Over the past year, at least 46 countries have recorded outbreaks of the bird flu strain H5N8 among both poultry and wild waterfowl. As a result, millions of birds across Europe, Asia and Africa have been culled.
In December 2020, the first H5N8 infections in humans were recorded, with seven Russian poultry workers testing positive for the virus. Although the people did not display any symptoms, the chickens did not fare so well. More than 100,000 from the 900,000-strong flock died.
Bird flu comes in a variety of different subtypes, with H5 and H7 particularly concerning due to their potential to affect humans and other animals (there was an outbreak of H5N1 bird flu in captive tigers in 2004).
Although rare in humans, bird flu can be deadly. Since 2003, there have been 862 cases of H5N1 bird flu worldwide. More than half of the people who caught H5N1 died.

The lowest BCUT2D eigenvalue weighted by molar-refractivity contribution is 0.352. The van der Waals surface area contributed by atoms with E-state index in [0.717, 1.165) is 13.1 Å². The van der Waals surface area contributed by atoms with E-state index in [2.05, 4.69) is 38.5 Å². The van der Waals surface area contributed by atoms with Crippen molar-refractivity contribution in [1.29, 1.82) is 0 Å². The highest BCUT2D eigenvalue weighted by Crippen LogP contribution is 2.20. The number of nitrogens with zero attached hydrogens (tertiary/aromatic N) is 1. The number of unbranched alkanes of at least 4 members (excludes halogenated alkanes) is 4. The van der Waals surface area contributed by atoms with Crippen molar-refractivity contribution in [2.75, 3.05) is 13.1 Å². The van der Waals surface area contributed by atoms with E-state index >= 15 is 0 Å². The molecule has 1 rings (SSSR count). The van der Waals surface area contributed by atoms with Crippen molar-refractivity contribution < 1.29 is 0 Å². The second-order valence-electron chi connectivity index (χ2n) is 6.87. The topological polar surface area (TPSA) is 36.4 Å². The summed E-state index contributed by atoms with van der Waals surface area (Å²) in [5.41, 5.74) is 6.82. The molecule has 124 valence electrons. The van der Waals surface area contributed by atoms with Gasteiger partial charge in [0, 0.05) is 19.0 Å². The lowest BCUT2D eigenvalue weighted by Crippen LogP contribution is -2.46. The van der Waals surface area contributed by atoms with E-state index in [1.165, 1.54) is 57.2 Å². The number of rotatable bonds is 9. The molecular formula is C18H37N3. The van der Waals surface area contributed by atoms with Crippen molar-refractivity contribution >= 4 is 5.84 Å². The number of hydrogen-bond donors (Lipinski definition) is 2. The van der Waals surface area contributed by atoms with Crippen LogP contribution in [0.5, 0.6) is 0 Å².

Fortunately, human-to-human transmission has occurred in only a handful of cases. Most infections arise from contact with sick birds. But the ease with which influenza viruses can mutate means that the threat of a bird-flu pandemic looms large.
In June, China reported the first confirmed human infection of H10N3 bird flu, a rare strain. Scientists are calling for increased surveillance of poultry farms and wild birds—to find strains with pandemic potential, before they find us.